You go through life and you think you’re something . . . and then you see . . . that you no longer are anything.
Elizabeth Strout’s genius is her ability to take a meandering tale and pin it to the map of relevance with the skill of an acupuncturist. In Olive Again, the just-released sequel to her 2008 Pulitzer Prize winning Olive Kitteridge, Strout delves once again into the realm of human tragedy with unexpected humor and pathos, but she takes her time getting there. After an engrossing start, the story loses traction meandering through the lives of Crosby, Maine’s many other retirees. They go about their insular lives with righteous certainty, raging against their treacherous bodies and children and technology until, with the gradual realization of age itself, they sense their own short-comings with an embarrassment to rival that of incontinence.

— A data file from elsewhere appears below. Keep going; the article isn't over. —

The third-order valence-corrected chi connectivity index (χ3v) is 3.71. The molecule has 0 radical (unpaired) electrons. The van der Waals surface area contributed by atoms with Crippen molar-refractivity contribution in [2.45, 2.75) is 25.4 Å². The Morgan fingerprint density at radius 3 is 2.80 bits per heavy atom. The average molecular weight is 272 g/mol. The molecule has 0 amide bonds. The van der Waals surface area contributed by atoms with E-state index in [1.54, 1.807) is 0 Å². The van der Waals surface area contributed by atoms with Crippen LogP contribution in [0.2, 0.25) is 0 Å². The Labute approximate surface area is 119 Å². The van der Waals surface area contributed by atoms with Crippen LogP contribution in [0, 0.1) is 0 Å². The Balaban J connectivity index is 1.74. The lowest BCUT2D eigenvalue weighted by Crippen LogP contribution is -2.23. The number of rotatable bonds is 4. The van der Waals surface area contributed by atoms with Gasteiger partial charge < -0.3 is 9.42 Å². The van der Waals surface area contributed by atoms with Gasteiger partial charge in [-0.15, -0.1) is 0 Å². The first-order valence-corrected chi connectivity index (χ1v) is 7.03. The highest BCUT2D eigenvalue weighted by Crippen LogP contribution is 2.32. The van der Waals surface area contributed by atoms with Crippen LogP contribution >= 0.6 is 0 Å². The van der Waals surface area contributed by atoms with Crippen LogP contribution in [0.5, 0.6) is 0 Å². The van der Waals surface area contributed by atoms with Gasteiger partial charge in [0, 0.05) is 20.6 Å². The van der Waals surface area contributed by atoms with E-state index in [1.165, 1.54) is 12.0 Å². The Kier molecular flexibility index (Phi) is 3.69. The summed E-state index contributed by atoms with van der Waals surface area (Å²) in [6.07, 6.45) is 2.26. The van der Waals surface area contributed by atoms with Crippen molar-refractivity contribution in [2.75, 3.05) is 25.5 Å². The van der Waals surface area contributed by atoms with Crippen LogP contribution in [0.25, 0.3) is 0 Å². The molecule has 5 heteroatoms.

Olive, who was always obstinately honest, finds love again with the cynical professor Jack Kennison. It is a love foreshadowed in the first novel and beautifully portrayed in this clip from the HBO miniseries starring Frances McDormand and Bill Murray. https://www.youtube.com/watch?v=_LZ9EXgyKsU. She also finds new friends, delivers a baby, and does the world a few other favors before reaching a grudging acceptance of her son who, though a confounding disappointment, turned out all right by comparison.
Two themes resonate throughout this Sunday drive of a tale, how to live an honest life and the essential loneliness of people, and it appears that the latter is a result of the first.